Dimond Receives Rosewood Guitar Seized by U. S. Fish and Wildlife

At the beginning of the year Dimond High’s band got a very unusual and expensive back to school gift.

The gift which was bestowed to all Anchorage School District high schools, was 10 custom-made rosewood Paul Reed Smith guitars, famously played by Carlos Santana and all worth a collective $54,000.

The guitars were being shipped out of the United States, but there was one problem: They were made out of rosewood, which needs a special permit to be shipped out of the United States, and these guitars did not have the permit.

According to Dimond High School band Director, Jason Edwards, while in transit, the guitars were seized in Hong Kong by the U.S Department of Fish and Wildlife and taken back to the USA. The closest place they could ship them back was to Anchorage.

Upon arrival to Anchorage, the guitars needed to be identified and were discovered to be Paul Reed Smith guitars. They were donated to ASD by the Department of Fish and Wildlife.

During the band director training, before school started, ASD Superintendent Deena Bishop and ASD Music director, Bruce Woods, gave away the guitars with a number draw system. 

Edwards said first, Chugiak High was picked and got a brand-new guitar. Next they pulled another number and kept going until all guitars were in the hands of the high school band directors. 

As you may know, all the guitars are not created equally. The one given to Dimond is worth $7,000 and isn’t the kind of guitar that your high schooler gets to play every day.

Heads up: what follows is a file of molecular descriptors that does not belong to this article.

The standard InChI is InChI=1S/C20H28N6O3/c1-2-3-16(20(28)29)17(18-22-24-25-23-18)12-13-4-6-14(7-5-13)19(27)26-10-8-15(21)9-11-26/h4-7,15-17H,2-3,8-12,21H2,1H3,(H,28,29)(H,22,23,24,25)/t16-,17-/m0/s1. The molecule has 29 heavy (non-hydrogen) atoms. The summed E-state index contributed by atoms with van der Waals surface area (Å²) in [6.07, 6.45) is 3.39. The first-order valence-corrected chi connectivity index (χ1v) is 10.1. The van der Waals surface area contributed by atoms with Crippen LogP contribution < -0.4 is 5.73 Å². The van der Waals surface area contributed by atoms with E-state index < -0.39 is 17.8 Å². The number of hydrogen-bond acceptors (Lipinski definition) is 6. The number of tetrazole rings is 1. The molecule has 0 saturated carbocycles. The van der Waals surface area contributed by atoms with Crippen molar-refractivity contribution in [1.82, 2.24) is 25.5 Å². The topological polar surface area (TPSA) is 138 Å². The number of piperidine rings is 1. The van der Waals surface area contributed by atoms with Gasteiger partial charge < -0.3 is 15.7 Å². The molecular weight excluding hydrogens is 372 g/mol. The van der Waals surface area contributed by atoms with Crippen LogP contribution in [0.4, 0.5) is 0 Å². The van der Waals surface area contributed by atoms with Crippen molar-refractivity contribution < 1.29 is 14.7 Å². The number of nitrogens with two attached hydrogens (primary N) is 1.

Two students who get to play the amazing guitar are senior Warren Garner, and sophomore Shockley Searcy. They have been playing in Dimond’s jazz band all of their years in high school and this was their special treat.

Both Garner and Searcy said, if they had the chance, that they would want the Paul Reed Smith to be their guitar, due to it being built well and having better tone and the legendary status of Paul Reed Smith guitars.

Garner said, “The biggest difference is that my guitar is only $200, and it is made by machines and works for my day-to-day playing, while the Paul Reed Smith is $7,000 and is hand made by a professional and with rosewood, while mine is plastic and the difference in tone is shocking.”

If given the opportunity, both would like this one-of-a-kind guitar to be theirs, due to the feel being much better along the fretboard and the tone being plenty richer due to the higher quality of materials. 

The only difference between the two is that Searcy feels that the guitar improves his playing while Garner says, “Nothing is really different, it just feels nicer and the quality of sound improves some.” 

If you are thinking of taking this guitar for a spin and wanting to test it, it looks like your luck has run out. The guitar is currently being stored inside of Dimond High’s vault, for safekeeping. 

In addition, Edwards said, despite his experience playing electric guitars, that this is one of the best and easiest-playing guitars he has come across. In addition to the Paul Reed Smith, Guitar Center generously donated three more guitars to Dimond, but not to the quality of the Paul Reed Smith.

Now with an abundance of guitars, Edwards cannot wait to have students playing them and for the community to have the special treat to listen to this one-of-a-kind guitar.